- Hepatitis A – caused by a Virus and can be transmitted via contaminated food/water. Strawberries/lettuce are at risk as well as Crustaceans such as oysters and crabs. Symptoms include – loss of appetite, weakness/fatigue, nausea/sickness, fever/pyrexia as well as jaundice (yellowing of the skin and eyes).
- Hepatitis B caused by a virus and is the major cause of chronic liver disease and cancer. Symptoms are similar to that of Hepatitis A but in addition, abdominal pains (tummy pains) and flu-like symptoms can also occur. It is transmitted via blood transfusion, needles and unsterilized medical equipment.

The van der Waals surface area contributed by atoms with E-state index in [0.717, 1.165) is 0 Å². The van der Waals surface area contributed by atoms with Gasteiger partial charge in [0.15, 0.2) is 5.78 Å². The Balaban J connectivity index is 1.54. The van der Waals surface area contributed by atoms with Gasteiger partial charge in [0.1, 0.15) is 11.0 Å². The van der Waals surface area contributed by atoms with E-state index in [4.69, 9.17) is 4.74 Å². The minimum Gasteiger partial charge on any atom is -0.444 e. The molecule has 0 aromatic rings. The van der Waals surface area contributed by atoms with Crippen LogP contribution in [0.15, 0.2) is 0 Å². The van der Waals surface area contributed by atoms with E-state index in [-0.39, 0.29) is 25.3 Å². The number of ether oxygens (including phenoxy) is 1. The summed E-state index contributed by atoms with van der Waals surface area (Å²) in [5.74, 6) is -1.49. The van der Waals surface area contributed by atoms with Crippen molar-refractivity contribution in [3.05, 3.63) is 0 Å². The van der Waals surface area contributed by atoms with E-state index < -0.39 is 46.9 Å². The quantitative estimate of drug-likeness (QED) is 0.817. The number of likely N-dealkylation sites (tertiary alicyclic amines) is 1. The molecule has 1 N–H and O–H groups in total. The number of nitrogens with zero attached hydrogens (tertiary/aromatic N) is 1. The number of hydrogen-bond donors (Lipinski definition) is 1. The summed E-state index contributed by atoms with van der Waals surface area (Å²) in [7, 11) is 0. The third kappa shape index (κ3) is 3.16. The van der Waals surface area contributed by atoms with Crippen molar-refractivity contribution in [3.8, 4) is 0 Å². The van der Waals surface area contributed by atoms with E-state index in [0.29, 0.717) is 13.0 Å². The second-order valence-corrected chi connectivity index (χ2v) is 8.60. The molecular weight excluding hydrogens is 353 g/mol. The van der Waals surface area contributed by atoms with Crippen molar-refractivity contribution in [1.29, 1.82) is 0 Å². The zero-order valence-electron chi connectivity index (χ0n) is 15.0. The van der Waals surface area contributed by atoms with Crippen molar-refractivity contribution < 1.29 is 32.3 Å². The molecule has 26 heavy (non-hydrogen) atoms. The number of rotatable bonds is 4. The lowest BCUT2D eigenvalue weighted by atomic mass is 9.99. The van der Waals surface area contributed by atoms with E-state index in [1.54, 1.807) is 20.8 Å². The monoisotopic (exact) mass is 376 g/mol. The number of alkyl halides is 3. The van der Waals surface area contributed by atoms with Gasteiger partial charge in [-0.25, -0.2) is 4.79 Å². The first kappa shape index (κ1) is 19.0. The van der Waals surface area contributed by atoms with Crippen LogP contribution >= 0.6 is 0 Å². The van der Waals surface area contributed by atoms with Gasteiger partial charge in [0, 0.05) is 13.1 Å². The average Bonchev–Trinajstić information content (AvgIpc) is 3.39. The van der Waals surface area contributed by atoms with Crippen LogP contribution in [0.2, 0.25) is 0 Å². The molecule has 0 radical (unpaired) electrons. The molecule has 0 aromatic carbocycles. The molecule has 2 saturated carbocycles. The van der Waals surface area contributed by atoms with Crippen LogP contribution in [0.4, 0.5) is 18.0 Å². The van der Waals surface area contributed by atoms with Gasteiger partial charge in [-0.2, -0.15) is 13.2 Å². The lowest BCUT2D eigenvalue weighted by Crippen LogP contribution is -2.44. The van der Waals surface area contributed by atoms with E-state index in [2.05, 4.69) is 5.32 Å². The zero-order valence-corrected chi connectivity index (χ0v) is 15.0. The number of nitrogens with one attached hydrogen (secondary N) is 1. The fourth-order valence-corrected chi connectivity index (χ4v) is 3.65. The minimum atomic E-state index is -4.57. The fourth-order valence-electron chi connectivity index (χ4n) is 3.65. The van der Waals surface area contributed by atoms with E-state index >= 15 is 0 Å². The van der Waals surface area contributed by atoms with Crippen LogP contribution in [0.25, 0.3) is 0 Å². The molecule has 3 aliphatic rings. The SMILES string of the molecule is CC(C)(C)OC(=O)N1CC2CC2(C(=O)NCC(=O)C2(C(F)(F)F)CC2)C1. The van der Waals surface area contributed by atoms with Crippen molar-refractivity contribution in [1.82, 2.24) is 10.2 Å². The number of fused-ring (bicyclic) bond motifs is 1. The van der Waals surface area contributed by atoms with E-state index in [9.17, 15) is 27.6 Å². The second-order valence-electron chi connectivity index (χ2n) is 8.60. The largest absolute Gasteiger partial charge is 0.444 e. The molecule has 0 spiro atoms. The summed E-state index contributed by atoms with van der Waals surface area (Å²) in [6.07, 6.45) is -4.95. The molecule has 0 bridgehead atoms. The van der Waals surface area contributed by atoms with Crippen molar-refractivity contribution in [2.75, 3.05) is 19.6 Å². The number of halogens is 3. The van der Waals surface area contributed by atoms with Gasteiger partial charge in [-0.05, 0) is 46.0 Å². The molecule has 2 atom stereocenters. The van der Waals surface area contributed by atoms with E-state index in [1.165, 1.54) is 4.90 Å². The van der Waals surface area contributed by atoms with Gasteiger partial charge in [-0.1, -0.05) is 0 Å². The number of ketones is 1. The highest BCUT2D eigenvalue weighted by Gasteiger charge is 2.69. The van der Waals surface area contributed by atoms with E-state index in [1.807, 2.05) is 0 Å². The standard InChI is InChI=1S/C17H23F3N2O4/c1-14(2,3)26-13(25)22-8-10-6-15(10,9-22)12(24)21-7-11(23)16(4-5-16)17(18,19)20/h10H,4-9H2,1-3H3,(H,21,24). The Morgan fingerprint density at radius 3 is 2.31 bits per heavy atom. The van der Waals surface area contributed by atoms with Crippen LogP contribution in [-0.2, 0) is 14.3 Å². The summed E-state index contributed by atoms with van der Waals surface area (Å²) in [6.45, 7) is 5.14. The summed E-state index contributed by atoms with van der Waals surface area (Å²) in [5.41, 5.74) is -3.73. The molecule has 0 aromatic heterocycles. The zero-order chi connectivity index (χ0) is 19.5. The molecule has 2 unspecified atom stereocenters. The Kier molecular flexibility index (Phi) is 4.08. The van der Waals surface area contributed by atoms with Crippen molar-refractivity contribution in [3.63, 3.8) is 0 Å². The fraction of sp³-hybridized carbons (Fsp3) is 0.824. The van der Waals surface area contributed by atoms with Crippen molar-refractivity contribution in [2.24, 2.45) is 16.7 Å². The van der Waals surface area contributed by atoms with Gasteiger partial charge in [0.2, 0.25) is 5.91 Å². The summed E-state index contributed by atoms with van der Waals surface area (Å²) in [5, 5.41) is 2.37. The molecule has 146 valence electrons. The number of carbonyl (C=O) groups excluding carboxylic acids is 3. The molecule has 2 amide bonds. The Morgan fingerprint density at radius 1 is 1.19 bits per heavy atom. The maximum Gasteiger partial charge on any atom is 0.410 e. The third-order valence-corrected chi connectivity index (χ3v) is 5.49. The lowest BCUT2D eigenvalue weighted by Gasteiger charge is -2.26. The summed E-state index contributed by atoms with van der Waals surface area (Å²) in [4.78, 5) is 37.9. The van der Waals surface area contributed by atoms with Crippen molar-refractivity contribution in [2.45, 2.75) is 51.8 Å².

- Blood-borne infections can also be caused when shaving the heads via non-sterile blades.
2. Combined Hepatitis A and B (protects against A and B).
3. Combined Hepatitis A and Typhoid fever vaccine (protects against Hepatitis A and Typhoid).
- Hepatitis A Vaccination should be given up to two weeks before you leave.
- It can also be given up to the day of departure if needed.
- Babies under the age of one are cannot be vaccinated.
- Protects for a year.
- A booster dose is given 6-12 months after 1st dose and can protect for at least 20 years.
- After having Hepatitis A vaccination, you may experience some side effects such as tiredness, nausea, headache, loss of appetite.
- Before being vaccinated, double check with your G.P if you are pregnant/breastfeeding/immunodeficient/allergies.
- If it is acute, pain killers can relieve symptoms.
- If it is chronic, treatment is dependent on how affected is the liver.
- Medications are prescribed to slow the viral production and prevent liver damage.
- It is severe is a serious type of bacterial infection caused by Salmonella typhi.